A distinctive characteristic of academic and commercial art is indeed that it has a convincing structure, sometimes even with a performative twist that makes it reflect on its own conditions. Which also makes it rather convincing, easy to speak about, explain and justify. But when art is not pre-adjusted to discourse, or simply, when it is fantastic but unreliable, we cannot see why the artist should be there to be trustworthy in place of the work. Why should discourse deliver that comfort and sense of trust, which the works themselves do not?
We believe that when persuasive stuff is produced through art (and sometimes this happens), it can also produce sufficient grounds for its distribution (arguments). But when it is not so immediate, it is because the agency and efficacy of art primarily relies on a precarious, indeterminate in-between zone – which, paradoxically perhaps, is a place where things really can start to change. The topic is how to empower artists, and one answer is: by protecting this zone. Protecting this zone – so that it is not colonized by the market, cultural politics or academia – allows art to operate beyond the restrictions created by demands of reaching larger audiences and a more “real” practice. We believe that a common consciousness of the modus operandi of art, which respects the integrity of artistic processes, would give art the means to trust in a power it already holds.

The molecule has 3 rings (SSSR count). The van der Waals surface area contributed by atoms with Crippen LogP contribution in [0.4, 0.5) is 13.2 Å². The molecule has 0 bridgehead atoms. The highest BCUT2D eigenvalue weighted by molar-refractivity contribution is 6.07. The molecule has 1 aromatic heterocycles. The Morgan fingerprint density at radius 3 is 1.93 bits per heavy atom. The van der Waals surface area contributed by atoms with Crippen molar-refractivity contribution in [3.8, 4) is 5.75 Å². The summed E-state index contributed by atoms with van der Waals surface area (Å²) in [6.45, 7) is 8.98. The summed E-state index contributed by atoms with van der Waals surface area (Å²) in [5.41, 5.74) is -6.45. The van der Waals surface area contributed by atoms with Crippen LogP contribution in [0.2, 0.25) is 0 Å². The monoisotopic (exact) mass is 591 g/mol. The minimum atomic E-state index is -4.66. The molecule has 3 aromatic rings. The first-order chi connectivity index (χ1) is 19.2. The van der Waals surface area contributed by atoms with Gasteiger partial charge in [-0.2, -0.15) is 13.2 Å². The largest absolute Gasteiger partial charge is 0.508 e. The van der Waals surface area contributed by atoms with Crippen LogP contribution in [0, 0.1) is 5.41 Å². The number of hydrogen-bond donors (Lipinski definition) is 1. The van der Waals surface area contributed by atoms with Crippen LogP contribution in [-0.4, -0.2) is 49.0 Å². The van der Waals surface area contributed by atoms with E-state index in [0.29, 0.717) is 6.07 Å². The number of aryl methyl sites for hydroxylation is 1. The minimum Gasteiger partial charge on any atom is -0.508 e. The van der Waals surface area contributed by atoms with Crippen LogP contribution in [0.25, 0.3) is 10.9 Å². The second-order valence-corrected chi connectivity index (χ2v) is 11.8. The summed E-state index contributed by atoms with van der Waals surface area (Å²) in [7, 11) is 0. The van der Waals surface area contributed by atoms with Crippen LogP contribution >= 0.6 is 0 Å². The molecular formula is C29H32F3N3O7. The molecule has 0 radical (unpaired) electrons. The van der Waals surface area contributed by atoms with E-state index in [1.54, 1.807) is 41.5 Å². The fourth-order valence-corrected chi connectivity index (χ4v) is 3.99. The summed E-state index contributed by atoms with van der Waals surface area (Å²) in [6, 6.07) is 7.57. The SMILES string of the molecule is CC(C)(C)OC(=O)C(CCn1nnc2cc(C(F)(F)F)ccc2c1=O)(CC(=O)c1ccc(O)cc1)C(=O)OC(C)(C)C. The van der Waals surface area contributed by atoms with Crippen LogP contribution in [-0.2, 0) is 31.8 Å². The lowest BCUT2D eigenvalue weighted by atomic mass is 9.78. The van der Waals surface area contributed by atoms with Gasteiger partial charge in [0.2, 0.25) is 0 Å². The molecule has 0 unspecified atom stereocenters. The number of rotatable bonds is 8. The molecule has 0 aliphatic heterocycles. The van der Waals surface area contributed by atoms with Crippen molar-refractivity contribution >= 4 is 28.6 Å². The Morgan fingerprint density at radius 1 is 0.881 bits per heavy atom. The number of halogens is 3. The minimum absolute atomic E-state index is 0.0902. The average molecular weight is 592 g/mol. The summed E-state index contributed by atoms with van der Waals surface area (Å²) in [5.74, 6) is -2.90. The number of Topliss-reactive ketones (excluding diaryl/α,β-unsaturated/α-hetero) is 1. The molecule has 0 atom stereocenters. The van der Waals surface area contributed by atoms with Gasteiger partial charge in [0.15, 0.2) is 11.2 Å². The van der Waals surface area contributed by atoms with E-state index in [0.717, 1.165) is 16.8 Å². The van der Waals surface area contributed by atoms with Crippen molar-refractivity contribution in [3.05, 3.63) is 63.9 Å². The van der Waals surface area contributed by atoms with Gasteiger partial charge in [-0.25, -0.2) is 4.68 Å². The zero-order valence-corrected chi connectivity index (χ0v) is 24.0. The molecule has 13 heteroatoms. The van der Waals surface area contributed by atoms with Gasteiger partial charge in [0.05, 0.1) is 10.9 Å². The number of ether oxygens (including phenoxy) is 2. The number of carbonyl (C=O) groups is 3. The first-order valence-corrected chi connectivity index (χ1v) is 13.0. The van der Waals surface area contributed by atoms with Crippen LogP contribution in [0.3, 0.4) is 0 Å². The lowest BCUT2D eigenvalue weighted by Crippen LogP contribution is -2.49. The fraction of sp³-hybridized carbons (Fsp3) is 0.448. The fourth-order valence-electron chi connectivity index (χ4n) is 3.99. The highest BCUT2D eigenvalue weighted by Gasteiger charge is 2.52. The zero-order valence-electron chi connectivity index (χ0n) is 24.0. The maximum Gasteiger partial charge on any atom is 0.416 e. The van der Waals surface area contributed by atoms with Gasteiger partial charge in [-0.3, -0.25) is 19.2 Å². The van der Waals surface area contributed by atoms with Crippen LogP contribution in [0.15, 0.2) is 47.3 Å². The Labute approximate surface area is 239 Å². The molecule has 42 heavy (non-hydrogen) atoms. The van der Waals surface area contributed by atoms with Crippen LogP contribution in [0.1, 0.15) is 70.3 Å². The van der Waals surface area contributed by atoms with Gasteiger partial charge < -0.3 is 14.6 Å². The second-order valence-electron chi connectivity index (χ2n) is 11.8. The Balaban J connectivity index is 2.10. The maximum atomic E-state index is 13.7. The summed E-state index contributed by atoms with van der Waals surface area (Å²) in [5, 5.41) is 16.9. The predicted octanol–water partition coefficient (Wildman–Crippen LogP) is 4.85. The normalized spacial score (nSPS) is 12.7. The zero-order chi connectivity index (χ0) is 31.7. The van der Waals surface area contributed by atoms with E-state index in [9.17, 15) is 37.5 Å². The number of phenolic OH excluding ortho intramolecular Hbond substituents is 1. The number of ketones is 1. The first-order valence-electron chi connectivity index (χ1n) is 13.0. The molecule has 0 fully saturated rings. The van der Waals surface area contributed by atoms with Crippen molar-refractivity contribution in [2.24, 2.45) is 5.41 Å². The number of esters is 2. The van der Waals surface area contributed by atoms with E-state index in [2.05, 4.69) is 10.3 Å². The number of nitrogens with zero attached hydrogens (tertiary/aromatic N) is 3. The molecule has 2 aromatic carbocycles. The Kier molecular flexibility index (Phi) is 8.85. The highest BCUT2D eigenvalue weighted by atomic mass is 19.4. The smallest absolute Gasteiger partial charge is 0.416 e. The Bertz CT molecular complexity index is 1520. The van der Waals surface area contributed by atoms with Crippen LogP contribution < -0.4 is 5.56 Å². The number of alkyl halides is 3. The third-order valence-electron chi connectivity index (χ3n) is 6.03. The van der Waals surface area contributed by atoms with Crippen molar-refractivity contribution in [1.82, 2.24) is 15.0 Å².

Nancy Holt (ed.) The Writings of Robert Smithson (New York: New York University Press, 1979), p. 12
Read more from Growing Dialogue: No Longer Interested
“Protecting Ambiguity” by Jonatan Habib Engqvist & Lars-Erik Hjertström Lappalainen – April 10, 2014